There are many lessons to be learned during times when we are home and garden bound. In my 82 years of life, I have never experienced so much time not being busy with school, work, family or travel. Just about the time we run out of things to keep our minds and bodies occupied, bamboo has come to assist me in meditation. According to Peter Berg and Susan Ruskin of Quindembo Nursery, they have imported over 100 species of noninvasive bamboo species. These are suitable for privacy hedges, gorgeous landscape statements, edible shoots, windbreaks and those used for construction. At Kona Cloud Forest Sanctuary we have tested many of those species and this is the season when many begin to go into active shoot growth. It is just the right time to sit and meditate as some species will grow from one to two feet in a single day. With patience one can actually watch them reach upward for the light!
Hawaii’s varied climates and cultural makeup are ideal for bamboo, but until the 1980s, there was no serious effort to introduce the valuable elite bamboos of Asia and the Americas. Thanks to the Hawaii Chapter of the American Bamboo Society and Quindembo Nurssery, we now have many species from which to choose.
Bamboos have been used in Chinese gardens since 2000 BC. In the later centuries leading up to AD 1000, the Japanese started trading with China and many species were naturalized in Japan to enhance the gardens of temples and those of wealthy traders. The first recorded introduction to the West was Black Bamboo (Phyllostachys nigra) in 1827. In the 20th century, many species were introduced by USDA Experiment Stations in Puerto Rico and Louisiana with hopes to develop new crop potentials.
After a number of hurricanes in Puerto Rico, growers in Mayaguez PR noted that bamboo plantings established several years ago faired better than most tree crops in the region. Just one month after the last major storm, bamboo groves were the first showing signs of growth when forests and farms were stripped of vegetation. The original bamboo project started at the Federal Experiment Station at Mayaguez in the late 1930s and was spearheaded by Floyd Alonzo McClure. Valuable bamboos species from Asia were established, tested and distributed throughout the Caribbean and Central America over the next few decades. Today scores of species are utilized, but bamboo is not new to indigenous American Cultures. Guadua species native to the Americas were used as early as 9,500 years ago.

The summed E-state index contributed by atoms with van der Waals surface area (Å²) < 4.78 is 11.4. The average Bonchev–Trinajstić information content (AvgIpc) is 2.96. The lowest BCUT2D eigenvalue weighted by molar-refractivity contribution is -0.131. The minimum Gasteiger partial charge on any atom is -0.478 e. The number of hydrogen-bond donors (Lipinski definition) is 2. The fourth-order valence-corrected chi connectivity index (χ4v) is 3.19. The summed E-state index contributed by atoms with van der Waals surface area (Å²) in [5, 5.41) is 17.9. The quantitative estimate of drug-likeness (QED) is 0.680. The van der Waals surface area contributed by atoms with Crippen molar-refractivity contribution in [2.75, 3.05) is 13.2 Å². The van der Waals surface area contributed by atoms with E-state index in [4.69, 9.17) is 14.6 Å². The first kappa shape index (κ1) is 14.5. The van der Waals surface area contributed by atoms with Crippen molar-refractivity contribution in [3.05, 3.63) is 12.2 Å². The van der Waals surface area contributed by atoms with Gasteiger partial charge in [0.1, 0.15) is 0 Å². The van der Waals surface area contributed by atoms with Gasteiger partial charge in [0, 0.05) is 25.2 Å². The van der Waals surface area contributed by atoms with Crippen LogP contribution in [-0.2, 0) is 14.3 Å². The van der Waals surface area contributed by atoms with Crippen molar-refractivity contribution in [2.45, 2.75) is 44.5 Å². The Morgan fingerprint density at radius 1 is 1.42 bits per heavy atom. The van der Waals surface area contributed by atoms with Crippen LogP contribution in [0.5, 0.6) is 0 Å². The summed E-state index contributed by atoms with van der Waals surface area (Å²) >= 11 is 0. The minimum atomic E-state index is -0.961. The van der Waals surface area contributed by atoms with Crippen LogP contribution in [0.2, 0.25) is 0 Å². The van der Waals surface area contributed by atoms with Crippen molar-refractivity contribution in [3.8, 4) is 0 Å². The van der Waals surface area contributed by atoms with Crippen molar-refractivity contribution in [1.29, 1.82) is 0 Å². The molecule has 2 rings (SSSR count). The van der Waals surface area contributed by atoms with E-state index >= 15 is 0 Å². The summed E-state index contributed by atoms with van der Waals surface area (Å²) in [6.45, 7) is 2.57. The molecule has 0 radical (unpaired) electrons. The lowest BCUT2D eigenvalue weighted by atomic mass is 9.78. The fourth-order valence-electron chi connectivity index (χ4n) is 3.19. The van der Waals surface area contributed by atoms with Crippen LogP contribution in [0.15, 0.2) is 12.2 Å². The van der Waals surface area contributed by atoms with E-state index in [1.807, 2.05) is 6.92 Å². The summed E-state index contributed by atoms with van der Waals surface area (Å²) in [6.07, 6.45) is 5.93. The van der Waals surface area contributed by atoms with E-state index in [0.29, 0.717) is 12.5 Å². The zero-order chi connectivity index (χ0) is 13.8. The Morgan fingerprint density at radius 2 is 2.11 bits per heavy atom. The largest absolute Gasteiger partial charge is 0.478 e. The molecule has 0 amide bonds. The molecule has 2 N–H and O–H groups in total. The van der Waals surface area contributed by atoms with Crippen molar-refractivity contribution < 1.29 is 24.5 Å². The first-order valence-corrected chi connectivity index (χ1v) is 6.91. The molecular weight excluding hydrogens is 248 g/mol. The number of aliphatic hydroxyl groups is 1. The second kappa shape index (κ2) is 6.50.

Asia is the ancestral home of many kamaaina, both people and plants. When it comes to plants, one of the most valuable of these is bamboo. Although there are many species found in central and South America, tropical and subtropical Asia has utilized bamboo for thousands of years. It is said that bamboo and rice are the very foundation of these cultures. The Hawaiian Ohe Kahiko, may be found in many parts of Polynesia. The actual genus and specie is not clear with taxonomists and botanists not all agreeing. We do know that it is a tropical clumper probably originating in Southeast Asia. It is likely Schizostachyum and has been called S. glaucifolium in Hawaii. There are vast stands in the mountains of high islands like Raiatea in the Society Islands. Polynesians there still use it in crafts.
With large tracts of land now available for forestry, and our local interest in sustainable agriculture, bamboo may become one of our major resources. It has many uses, both commercial and ornamental.